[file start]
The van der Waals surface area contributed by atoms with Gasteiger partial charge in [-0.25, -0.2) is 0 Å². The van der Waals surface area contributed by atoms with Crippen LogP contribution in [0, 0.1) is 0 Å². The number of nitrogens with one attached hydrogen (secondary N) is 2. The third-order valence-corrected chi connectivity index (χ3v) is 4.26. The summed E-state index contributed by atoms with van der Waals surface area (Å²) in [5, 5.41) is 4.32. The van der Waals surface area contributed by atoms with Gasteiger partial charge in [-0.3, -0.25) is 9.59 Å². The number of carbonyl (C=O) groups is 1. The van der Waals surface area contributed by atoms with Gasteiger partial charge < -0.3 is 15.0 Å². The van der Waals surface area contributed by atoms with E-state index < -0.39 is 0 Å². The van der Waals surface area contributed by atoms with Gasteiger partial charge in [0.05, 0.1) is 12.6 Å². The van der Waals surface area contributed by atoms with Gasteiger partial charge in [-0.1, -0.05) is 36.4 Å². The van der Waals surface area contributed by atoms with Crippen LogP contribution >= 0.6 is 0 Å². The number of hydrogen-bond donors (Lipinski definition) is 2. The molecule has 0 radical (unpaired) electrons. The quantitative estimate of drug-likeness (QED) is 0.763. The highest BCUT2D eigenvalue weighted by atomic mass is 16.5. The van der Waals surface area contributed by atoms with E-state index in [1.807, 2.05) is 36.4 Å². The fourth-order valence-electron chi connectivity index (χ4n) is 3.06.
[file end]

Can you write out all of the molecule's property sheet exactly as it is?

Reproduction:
The van der Waals surface area contributed by atoms with Gasteiger partial charge in [-0.25, -0.2) is 0 Å². The van der Waals surface area contributed by atoms with Crippen LogP contribution in [0, 0.1) is 0 Å². The number of nitrogens with one attached hydrogen (secondary N) is 2. The third-order valence-corrected chi connectivity index (χ3v) is 4.26. The summed E-state index contributed by atoms with van der Waals surface area (Å²) in [5, 5.41) is 4.32. The van der Waals surface area contributed by atoms with Gasteiger partial charge in [-0.3, -0.25) is 9.59 Å². The number of carbonyl (C=O) groups is 1. The van der Waals surface area contributed by atoms with Gasteiger partial charge < -0.3 is 15.0 Å². The van der Waals surface area contributed by atoms with E-state index < -0.39 is 0 Å². The van der Waals surface area contributed by atoms with Gasteiger partial charge in [0.05, 0.1) is 12.6 Å². The van der Waals surface area contributed by atoms with Gasteiger partial charge in [-0.1, -0.05) is 36.4 Å². The van der Waals surface area contributed by atoms with Crippen LogP contribution >= 0.6 is 0 Å². The number of hydrogen-bond donors (Lipinski definition) is 2. The molecule has 0 radical (unpaired) electrons. The quantitative estimate of drug-likeness (QED) is 0.763. The highest BCUT2D eigenvalue weighted by atomic mass is 16.5. The van der Waals surface area contributed by atoms with E-state index in [1.807, 2.05) is 36.4 Å². The fourth-order valence-electron chi connectivity index (χ4n) is 3.06.